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A CurtainUp Review
The Lehman Trilogy

He took a deep breath picked up his suitcase and, walking quickly, despite not knowing where to go, like so many others, he stepped into the magical music box called America.a— Henry Lehman, leading us into the story of his and his two brothers' journey from Bavaria to America, from store keepers to "merchants of money" whose giant organization was deemed "too big to fail" — and did.

The Lehman Trilogy
The three Lehman Brothers(Photo: Mark Douet)
It would take a huge cast and countless location shots to make a movie about the three Lehman brothers who founded a financial empire that had its roots in a humble little store in Montgomery, Alabama.

But only live theater could make this immigrant saga into a riveting epic with just three actors playing the Lehman Brothers as well as a multitude of other characters, all on a single set and without costume or makeup changes. Not that this isn't quite a challenge, since it calls for a playwright with a gift for words and nuanced story telling, a trio of brilliant actors, and a director with the vision to make it all work

Lucky for theatergoers in London and currently at a New York's Armory, The Lehman Trilogy brings together just such a combination of extraordinary talent: A script, originally a 5-hour long radio drama, beautifully translated and adapted by Ben Power, brilliantly staged by Sam Mendes,and sublimely performed by three incredibly versatile actors— Simon Russell Beale, Adam Godley and Ben Miles.

Besides detailing how three Jewish immigrants invented new ways to make money from the cotton that was gold currency in their new Southern home. But as the brothers' inventive entrepreneurship also serves as a century and a half spanning history of capitalism-- how money itself became the product used to drive the modern economy.

The curtain at the Armory's imposing Drill Hall rises on a brief prologue. It's 2008 and this, our first glimpse of Es Devlin's stunning, constantly rotating glass box set, takes us to an office where a shadowy figure is packing up and carrying out boxes, as a voice-over explains that the financial meltdown that almost caused another great depression, resulted in the bankruptcy of the "too big to fail" Lehman bank.

While the bank still carried the Lehman name in 2008, no Lehman family members were associated with this financial empire since 1969. Nevertheless, this trilogy is still aptly named for and focused on the Lehman Brothers since they and several generations of their offspring have had a lasting impact on our constantly evolving social and economic zeitgeist. That includes the inventive, smart things they did to realize the get rich aspect of the American Dream (a phrase years away from common usage when the Lehmans first joined the great wave of immigration in America). But it also pertains to the troublesome aspects of their evolution as "merchants of money"— with money, as Emanuel's son Philip, at one point defines as the flour of their recipe for using money to make money.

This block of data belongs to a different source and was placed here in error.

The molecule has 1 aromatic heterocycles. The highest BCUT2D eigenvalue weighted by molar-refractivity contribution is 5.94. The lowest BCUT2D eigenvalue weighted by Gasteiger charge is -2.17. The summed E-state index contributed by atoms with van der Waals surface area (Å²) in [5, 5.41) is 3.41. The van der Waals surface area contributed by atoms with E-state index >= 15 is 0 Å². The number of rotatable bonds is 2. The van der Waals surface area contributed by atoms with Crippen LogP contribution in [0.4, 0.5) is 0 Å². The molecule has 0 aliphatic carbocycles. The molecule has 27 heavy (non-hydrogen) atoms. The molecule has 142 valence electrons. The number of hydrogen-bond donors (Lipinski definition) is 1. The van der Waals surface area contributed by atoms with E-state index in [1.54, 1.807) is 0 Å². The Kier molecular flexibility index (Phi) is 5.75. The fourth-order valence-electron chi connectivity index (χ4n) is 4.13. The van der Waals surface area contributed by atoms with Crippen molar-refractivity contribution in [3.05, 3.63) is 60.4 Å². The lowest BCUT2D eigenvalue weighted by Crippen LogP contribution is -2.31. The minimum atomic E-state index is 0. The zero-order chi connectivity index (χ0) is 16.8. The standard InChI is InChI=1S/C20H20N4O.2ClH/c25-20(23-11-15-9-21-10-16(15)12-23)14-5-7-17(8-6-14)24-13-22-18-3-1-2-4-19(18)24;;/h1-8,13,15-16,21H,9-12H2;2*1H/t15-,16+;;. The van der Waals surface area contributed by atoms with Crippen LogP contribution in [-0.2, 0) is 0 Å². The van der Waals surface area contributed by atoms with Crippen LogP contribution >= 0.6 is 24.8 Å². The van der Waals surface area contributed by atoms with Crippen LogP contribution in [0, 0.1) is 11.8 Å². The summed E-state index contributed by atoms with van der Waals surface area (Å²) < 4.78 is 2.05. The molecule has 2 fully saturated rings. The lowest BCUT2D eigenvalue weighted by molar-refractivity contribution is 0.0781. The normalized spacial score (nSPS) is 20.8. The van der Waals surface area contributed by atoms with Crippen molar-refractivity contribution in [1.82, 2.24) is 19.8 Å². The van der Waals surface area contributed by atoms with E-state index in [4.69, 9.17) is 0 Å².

And so the three acts that follow that brief prologue cover the brothers' journey from Bavaria to Montgomery, Alabama, from small storekeepers, to ground breaking financiers, husbands and fathers, strictly observant Jews to being assimilated modern Americans attending Reformed Jewish synagogues, and raising their children to fit into that world but also expecting enough of them to carry on what Henry, Emanuel and Mayer began.

If this sounds a bit like a familiar story combined with an economics lesson, it is. But it's a lesson that's so vibrantly and uniquely presented that for anyone lucky enough to nab a ticket The Lehman Trilogy is likely to be their most memorable theater experience this season. It's certainly a highlight of my season.

There isn't a participant in this extraordinary production who doesn't deserve a standing ovation. Ben Power's adaptation of Stefano Massino's script is indeed so powerful that you could just close your eyes and savor the richness of the language. But of course then you'd miss seeing the bravura performances of Beale, Godley and Miles. Their clear as a bell delivery and the way they segue between their main characters and the many others who are part of their personal and professional story (including children and women) will make it easy to overlook that they don't exactly exemplify color blind casting.